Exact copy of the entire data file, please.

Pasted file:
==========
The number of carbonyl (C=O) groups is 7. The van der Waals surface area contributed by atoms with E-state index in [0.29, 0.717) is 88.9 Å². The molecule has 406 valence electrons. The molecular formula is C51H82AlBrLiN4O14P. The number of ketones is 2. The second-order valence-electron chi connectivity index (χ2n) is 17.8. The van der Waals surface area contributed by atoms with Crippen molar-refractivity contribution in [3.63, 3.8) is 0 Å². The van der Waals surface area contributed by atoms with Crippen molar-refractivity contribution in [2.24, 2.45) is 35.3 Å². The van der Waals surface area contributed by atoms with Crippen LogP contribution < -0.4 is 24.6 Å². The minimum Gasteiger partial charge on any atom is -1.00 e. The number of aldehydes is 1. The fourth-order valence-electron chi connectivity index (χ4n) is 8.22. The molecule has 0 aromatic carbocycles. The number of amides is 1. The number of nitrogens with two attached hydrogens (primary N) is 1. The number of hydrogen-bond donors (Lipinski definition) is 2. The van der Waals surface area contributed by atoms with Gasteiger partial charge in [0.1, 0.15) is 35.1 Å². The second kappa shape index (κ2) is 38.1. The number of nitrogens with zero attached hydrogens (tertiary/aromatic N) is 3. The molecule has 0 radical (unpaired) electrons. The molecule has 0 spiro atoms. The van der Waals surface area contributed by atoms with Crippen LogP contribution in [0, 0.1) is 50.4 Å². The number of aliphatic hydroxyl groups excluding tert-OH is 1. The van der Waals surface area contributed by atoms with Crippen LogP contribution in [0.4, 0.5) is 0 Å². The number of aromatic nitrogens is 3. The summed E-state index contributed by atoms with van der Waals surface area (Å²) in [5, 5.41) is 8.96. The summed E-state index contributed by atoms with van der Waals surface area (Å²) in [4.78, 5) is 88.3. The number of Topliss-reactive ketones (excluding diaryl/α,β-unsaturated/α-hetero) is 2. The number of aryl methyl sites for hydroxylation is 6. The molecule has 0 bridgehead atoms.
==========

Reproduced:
The number of carbonyl (C=O) groups is 7. The van der Waals surface area contributed by atoms with E-state index in [0.29, 0.717) is 88.9 Å². The molecule has 406 valence electrons. The molecular formula is C51H82AlBrLiN4O14P. The number of ketones is 2. The second-order valence-electron chi connectivity index (χ2n) is 17.8. The van der Waals surface area contributed by atoms with Crippen molar-refractivity contribution in [3.63, 3.8) is 0 Å². The van der Waals surface area contributed by atoms with Crippen molar-refractivity contribution in [2.24, 2.45) is 35.3 Å². The van der Waals surface area contributed by atoms with Crippen LogP contribution < -0.4 is 24.6 Å². The minimum Gasteiger partial charge on any atom is -1.00 e. The number of aldehydes is 1. The fourth-order valence-electron chi connectivity index (χ4n) is 8.22. The molecule has 0 aromatic carbocycles. The number of amides is 1. The number of nitrogens with two attached hydrogens (primary N) is 1. The number of hydrogen-bond donors (Lipinski definition) is 2. The van der Waals surface area contributed by atoms with Gasteiger partial charge in [0.1, 0.15) is 35.1 Å². The second kappa shape index (κ2) is 38.1. The number of nitrogens with zero attached hydrogens (tertiary/aromatic N) is 3. The molecule has 0 radical (unpaired) electrons. The molecule has 0 spiro atoms. The van der Waals surface area contributed by atoms with Crippen LogP contribution in [0, 0.1) is 50.4 Å². The number of aliphatic hydroxyl groups excluding tert-OH is 1. The van der Waals surface area contributed by atoms with Crippen LogP contribution in [0.4, 0.5) is 0 Å². The number of aromatic nitrogens is 3. The summed E-state index contributed by atoms with van der Waals surface area (Å²) in [5, 5.41) is 8.96. The summed E-state index contributed by atoms with van der Waals surface area (Å²) in [4.78, 5) is 88.3. The number of Topliss-reactive ketones (excluding diaryl/α,β-unsaturated/α-hetero) is 2. The number of aryl methyl sites for hydroxylation is 6. The molecule has 0 bridgehead atoms.